He said doctors determined the proper medication for him. He finished college and law school, and now works for the Treatment Advocacy Center in Arlington County. He is lobbying for change in Richmond, including modifying the existing imminent-danger criteria, which he called "the most restrictive in the country."
Stanley is seeking support for more mandatory outpatient treatment, modeled after New York's Kendra's Law. He said that 80 percent of people emerging from such programs "say their coerced treatment has helped them get and stay well. Those are the consumer voices that I listen to the most."
Most mentally ill people are functional and want to make their own choices but need help, many consumers say.
Yaakob Hakohane of Arlington had been through decades of legal and mental health experiences. In the early 1990s, he helped create a group to advocate on behalf of the mentally ill. But even he said he was amazed by how easily he was involuntarily committed to a mental hospital last summer.
Hakohane, who suffered a brain injury as a teenager, said he fell and hit his head on a sidewalk one afternoon in July in Crystal City. He became disoriented and said police and paramedics who responded "were kicking and poking me," so he decided not to talk to them.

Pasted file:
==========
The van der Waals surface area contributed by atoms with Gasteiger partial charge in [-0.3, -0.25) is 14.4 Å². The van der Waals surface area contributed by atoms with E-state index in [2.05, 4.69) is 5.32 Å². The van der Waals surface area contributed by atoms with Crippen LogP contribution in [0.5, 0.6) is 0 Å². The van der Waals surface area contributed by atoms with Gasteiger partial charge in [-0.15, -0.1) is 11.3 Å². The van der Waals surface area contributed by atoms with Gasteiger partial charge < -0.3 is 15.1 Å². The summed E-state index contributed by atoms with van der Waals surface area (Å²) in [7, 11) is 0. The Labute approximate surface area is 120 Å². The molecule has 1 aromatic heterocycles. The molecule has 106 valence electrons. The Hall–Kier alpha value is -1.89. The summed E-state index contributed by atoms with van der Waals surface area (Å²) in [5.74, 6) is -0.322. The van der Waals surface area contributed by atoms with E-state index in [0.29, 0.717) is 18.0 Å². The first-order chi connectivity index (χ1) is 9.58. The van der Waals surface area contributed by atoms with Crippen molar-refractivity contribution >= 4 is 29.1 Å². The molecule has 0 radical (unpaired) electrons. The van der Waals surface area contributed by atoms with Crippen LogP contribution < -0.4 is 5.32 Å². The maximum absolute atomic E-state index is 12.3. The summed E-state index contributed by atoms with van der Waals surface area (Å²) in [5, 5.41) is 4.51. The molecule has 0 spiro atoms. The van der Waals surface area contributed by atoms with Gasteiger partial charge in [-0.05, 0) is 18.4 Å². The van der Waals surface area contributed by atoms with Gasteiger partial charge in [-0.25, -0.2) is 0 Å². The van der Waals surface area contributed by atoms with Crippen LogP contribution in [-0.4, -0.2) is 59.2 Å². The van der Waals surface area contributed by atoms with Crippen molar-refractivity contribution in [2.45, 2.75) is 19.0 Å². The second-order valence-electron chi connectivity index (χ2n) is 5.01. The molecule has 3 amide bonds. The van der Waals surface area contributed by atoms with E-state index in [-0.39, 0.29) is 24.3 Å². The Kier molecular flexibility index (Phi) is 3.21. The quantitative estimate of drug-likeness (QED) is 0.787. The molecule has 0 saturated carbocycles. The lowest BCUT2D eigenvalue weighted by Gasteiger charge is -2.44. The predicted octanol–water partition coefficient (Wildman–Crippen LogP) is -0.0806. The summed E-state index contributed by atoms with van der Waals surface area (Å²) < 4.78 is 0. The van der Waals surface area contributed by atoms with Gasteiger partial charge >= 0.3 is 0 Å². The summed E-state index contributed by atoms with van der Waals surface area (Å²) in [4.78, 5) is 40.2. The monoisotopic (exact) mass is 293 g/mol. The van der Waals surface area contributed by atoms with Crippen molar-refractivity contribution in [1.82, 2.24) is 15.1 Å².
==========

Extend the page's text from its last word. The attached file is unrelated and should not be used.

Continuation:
Hakohane was also suspicious of the people who treated him in the emergency room. He remained silent and was temporarily detained. When he went to a civil commitment hearing two days later, despite the testimony of two people who said he was perfectly rational, he was ordered into treatment for up to six months.
"It seems obvious from this experience [that] it's not hard to commit people," said his friend Diane Engster, who attended the hearing.
"It's easy," Hakohane said. "Anybody can commit anybody else." He said he cooperated with his doctors and was released in a week.
Consumers such as Engster, who founded the Northern Virginia Mental Health Consumers Association with Hakohane, are also troubled by attempts to open up patients' records. Special justices who decide whether to commit a person typically do not have access to psychiatric histories, and legislation is pending to allow that.
Alison Hymes, a Charlottesville consumer advocate who served on a state Supreme Court task force on mental health law reform, writes a blog about such issues. She wrote that if the state requires mental health providers to turn over patient records, "mental health practice in this state will never be the same. Patients/clients/consumers will not be able to trust their secret thoughts and feelings with their clinicians. Clinicians will not be able to abide by the ethical standards of their professions. People will not seek help and those who are already receiving therapy, such as myself, will quit."
Virginia is going through an unprecedented examination of its mental health system after the slayings at Virginia Tech. This is one in an occasional series of reports about problems in the system.